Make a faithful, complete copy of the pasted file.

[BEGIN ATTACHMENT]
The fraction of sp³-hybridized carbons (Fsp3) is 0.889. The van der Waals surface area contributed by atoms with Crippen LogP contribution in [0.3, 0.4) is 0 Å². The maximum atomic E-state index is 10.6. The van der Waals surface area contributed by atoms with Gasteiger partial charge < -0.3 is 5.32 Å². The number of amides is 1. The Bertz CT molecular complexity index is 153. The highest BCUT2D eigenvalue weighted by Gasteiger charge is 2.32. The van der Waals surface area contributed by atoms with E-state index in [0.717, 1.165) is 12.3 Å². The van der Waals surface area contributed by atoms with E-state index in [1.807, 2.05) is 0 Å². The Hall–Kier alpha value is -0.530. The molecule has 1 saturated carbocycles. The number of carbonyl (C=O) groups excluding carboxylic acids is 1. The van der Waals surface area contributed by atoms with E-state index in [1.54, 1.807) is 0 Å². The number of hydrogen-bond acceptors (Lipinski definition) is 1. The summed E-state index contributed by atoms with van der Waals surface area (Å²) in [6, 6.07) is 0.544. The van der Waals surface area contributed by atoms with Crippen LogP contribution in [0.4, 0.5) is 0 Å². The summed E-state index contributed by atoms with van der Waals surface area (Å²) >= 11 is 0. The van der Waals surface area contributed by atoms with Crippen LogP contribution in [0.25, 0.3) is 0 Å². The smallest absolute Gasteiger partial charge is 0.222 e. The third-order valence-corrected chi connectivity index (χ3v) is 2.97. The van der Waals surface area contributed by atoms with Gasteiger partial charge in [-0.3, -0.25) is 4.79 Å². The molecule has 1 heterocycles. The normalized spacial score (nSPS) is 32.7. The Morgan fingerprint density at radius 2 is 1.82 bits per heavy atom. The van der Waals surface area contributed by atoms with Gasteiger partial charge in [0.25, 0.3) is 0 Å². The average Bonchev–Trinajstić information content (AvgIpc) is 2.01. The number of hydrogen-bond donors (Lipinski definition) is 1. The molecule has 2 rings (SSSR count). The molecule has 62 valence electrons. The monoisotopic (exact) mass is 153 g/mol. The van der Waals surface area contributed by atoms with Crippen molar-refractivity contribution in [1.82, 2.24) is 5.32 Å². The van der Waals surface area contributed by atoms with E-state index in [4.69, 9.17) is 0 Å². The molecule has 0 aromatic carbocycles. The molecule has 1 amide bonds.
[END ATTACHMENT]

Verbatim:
The fraction of sp³-hybridized carbons (Fsp3) is 0.889. The van der Waals surface area contributed by atoms with Crippen LogP contribution in [0.3, 0.4) is 0 Å². The maximum atomic E-state index is 10.6. The van der Waals surface area contributed by atoms with Gasteiger partial charge < -0.3 is 5.32 Å². The number of amides is 1. The Bertz CT molecular complexity index is 153. The highest BCUT2D eigenvalue weighted by Gasteiger charge is 2.32. The van der Waals surface area contributed by atoms with E-state index in [0.717, 1.165) is 12.3 Å². The van der Waals surface area contributed by atoms with E-state index in [1.807, 2.05) is 0 Å². The Hall–Kier alpha value is -0.530. The molecule has 1 saturated carbocycles. The number of carbonyl (C=O) groups excluding carboxylic acids is 1. The van der Waals surface area contributed by atoms with E-state index in [1.54, 1.807) is 0 Å². The number of hydrogen-bond acceptors (Lipinski definition) is 1. The summed E-state index contributed by atoms with van der Waals surface area (Å²) in [6, 6.07) is 0.544. The van der Waals surface area contributed by atoms with Crippen LogP contribution in [0.4, 0.5) is 0 Å². The summed E-state index contributed by atoms with van der Waals surface area (Å²) >= 11 is 0. The van der Waals surface area contributed by atoms with Crippen LogP contribution in [0.25, 0.3) is 0 Å². The smallest absolute Gasteiger partial charge is 0.222 e. The third-order valence-corrected chi connectivity index (χ3v) is 2.97. The van der Waals surface area contributed by atoms with Gasteiger partial charge in [-0.3, -0.25) is 4.79 Å². The molecule has 1 heterocycles. The normalized spacial score (nSPS) is 32.7. The Morgan fingerprint density at radius 2 is 1.82 bits per heavy atom. The van der Waals surface area contributed by atoms with Gasteiger partial charge in [0.25, 0.3) is 0 Å². The average Bonchev–Trinajstić information content (AvgIpc) is 2.01. The number of hydrogen-bond donors (Lipinski definition) is 1. The molecule has 2 rings (SSSR count). The molecule has 62 valence electrons. The monoisotopic (exact) mass is 153 g/mol. The van der Waals surface area contributed by atoms with Crippen molar-refractivity contribution in [1.82, 2.24) is 5.32 Å². The van der Waals surface area contributed by atoms with E-state index in [4.69, 9.17) is 0 Å². The molecule has 0 aromatic carbocycles. The molecule has 1 amide bonds.